Ginger man tries to go native in Rio

As a pasty, ginger man with a slight beer belly (yes I’m describing it as slight) ‘going native’ was never going to be an easy task, but I have made some small steps.

I’ve purchased a pair of havaianas – Brazil’s slimmed down version of the flip flop (complete with national flag emblem)…

I’ve acquired a sleeveless, exceedingly camp-looking, vest emblazoned with the word ‘Copacabana’. Nice.
And, I’ve learned about five stock phrases in Portugeuse.

What is that? Hello. Goodbye. Cheers.  You tight b*stard.

A sterling effort I’m sure you’d agree.

So imagine my surprise when I tried to catch a bus and still found myself doing a perfect ‘Johnny Foreigner’ impression.

Creased timetable in hand, eyebrows furrowed and an expression encapsulating frustration, confusion and indignation in equal measure I struggled to make sense of our situation.

Battling hard to ‘man up’ I tried to solve this timetable teaser myself so stood making low grunting noises and looking bemused for 15 minutes before finally accepting, as always, my utter failure as a fella.

A wiry old woman had seemingly noticed my bewildered shoulder shrugs and repeated open hand ‘I’m-haven’t-got-a-clue’ gestures so when I surveyed the surrounding area for help she was ready and raring to step up to the plate.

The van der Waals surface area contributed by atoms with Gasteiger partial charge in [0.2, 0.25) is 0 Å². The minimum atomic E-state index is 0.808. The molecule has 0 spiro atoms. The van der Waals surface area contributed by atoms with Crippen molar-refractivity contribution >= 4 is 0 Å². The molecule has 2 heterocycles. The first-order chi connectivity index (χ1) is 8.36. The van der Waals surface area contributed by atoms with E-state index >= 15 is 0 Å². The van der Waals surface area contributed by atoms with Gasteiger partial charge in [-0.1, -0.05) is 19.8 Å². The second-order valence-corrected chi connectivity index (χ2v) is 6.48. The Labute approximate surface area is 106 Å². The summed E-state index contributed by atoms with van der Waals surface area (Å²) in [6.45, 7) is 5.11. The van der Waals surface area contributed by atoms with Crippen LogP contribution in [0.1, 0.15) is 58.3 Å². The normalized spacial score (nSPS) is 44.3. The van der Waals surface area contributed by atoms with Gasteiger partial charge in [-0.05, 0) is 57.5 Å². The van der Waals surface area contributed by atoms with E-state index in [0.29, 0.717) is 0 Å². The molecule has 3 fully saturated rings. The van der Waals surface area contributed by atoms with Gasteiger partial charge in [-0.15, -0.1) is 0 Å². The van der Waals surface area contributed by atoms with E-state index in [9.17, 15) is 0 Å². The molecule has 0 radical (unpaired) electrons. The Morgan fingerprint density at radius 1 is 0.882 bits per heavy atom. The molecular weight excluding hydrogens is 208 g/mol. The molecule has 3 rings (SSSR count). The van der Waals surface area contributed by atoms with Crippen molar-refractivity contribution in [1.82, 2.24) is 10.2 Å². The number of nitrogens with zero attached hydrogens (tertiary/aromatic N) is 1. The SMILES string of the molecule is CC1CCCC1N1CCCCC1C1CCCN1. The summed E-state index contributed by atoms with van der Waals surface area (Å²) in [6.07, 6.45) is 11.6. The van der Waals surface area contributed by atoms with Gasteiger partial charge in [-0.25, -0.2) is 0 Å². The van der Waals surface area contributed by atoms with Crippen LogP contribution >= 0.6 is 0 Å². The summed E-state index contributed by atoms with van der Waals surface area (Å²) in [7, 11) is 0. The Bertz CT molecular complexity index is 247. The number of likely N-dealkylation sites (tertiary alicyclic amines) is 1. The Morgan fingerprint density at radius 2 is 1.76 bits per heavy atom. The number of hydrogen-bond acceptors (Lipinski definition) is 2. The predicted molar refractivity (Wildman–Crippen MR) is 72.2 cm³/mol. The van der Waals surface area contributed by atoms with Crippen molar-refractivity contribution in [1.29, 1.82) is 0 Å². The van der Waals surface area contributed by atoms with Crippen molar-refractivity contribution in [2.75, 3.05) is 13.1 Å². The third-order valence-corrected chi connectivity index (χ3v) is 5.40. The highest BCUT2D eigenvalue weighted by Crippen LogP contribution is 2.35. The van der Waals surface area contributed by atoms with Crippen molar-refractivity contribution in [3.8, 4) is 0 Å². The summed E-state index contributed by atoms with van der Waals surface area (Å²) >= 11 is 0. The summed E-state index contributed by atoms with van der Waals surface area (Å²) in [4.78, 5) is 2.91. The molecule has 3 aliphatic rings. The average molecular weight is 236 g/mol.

Her name was Daisy and she was 70-years-old. In near-perfect English she declared ‘Sorry my English isn’t very good, I have not spoken it for 40 years, where do you want to go.’

‘The Jardim do Botanica’ I replied with an embarrassed apologetic expression.

‘Then come with me,’ she said.

Gently tugging on my wrist she led me away.

In a flash she had arranged everything – the right bus stop, the right bus and she had even spoken to the ticket inspector to ensure we would be informed when we arrived at our destination.

I thanked her and Sophie and I sped off on our first bumpy Brazilian bus ride.

It’s just one of a number of examples of the Brazilians’ unassuming friendliness that we have experienced so far in Rio.

Another friendly Brazilian that I met the other day was a taxi driver whose name I forget – for the purposes of this post I’m going to call him Keith.

Anyway, the point is that Keith was the first ginger-haired Brazilian I’ve come across.

Seeing copper-topped Keith gave me a small glimmer of hope for the future…Maybe ‘going native’ isn’t totally beyond my reach!


About travellingtoothbrushes

We are a couple of journalists with restless toothbrushes. Our teeth scrubbers seem unable to leap out of their respective washbags to take up a permanent residency on the bathroom shelf. So, we've decided to let them live the way they want to and take them on a trip around South America...
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